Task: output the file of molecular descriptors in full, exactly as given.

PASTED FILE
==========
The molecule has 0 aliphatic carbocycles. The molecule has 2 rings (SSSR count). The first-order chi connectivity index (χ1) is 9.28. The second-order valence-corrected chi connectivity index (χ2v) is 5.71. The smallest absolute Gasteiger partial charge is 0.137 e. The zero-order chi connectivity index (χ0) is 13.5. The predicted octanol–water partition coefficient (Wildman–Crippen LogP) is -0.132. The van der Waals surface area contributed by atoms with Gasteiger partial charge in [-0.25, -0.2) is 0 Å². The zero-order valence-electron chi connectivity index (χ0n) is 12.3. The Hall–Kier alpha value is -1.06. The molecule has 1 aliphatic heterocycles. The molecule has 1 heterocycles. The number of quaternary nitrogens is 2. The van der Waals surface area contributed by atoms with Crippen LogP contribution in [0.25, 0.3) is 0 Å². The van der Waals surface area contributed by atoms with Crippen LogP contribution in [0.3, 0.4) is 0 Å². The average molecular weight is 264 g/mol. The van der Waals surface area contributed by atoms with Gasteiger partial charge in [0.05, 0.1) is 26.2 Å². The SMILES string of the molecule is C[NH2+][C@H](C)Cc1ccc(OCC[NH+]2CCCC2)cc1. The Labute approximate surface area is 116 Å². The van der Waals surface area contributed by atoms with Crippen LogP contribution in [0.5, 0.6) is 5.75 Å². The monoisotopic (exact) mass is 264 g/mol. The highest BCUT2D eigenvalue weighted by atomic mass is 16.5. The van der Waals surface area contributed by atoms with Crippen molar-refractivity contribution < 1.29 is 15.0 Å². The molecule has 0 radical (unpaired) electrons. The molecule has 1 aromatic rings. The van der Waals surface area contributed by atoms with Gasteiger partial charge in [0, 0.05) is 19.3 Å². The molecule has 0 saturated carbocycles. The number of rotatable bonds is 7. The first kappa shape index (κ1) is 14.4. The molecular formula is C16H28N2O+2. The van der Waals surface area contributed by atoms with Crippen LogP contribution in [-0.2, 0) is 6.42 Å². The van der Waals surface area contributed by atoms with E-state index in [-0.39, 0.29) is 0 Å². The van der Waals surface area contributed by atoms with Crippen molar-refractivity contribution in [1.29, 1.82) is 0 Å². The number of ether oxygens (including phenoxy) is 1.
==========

The molecule has 0 aliphatic carbocycles. The molecule has 2 rings (SSSR count). The first-order chi connectivity index (χ1) is 9.28. The second-order valence-corrected chi connectivity index (χ2v) is 5.71. The smallest absolute Gasteiger partial charge is 0.137 e. The zero-order chi connectivity index (χ0) is 13.5. The predicted octanol–water partition coefficient (Wildman–Crippen LogP) is -0.132. The van der Waals surface area contributed by atoms with Gasteiger partial charge in [-0.25, -0.2) is 0 Å². The zero-order valence-electron chi connectivity index (χ0n) is 12.3. The Hall–Kier alpha value is -1.06. The molecule has 1 aliphatic heterocycles. The molecule has 1 heterocycles. The number of quaternary nitrogens is 2. The van der Waals surface area contributed by atoms with Crippen LogP contribution in [0.25, 0.3) is 0 Å². The van der Waals surface area contributed by atoms with Crippen LogP contribution in [0.3, 0.4) is 0 Å². The average molecular weight is 264 g/mol. The van der Waals surface area contributed by atoms with Gasteiger partial charge in [0.05, 0.1) is 26.2 Å². The SMILES string of the molecule is C[NH2+][C@H](C)Cc1ccc(OCC[NH+]2CCCC2)cc1. The Labute approximate surface area is 116 Å². The van der Waals surface area contributed by atoms with Crippen LogP contribution in [0.5, 0.6) is 5.75 Å². The monoisotopic (exact) mass is 264 g/mol. The highest BCUT2D eigenvalue weighted by atomic mass is 16.5. The van der Waals surface area contributed by atoms with Crippen molar-refractivity contribution < 1.29 is 15.0 Å². The molecule has 0 radical (unpaired) electrons. The molecule has 1 aromatic rings. The van der Waals surface area contributed by atoms with Gasteiger partial charge in [0, 0.05) is 19.3 Å². The molecule has 0 saturated carbocycles. The number of rotatable bonds is 7. The first kappa shape index (κ1) is 14.4. The molecular formula is C16H28N2O+2. The van der Waals surface area contributed by atoms with Crippen LogP contribution in [-0.2, 0) is 6.42 Å². The van der Waals surface area contributed by atoms with E-state index in [-0.39, 0.29) is 0 Å². The van der Waals surface area contributed by atoms with Crippen molar-refractivity contribution in [1.29, 1.82) is 0 Å². The number of ether oxygens (including phenoxy) is 1.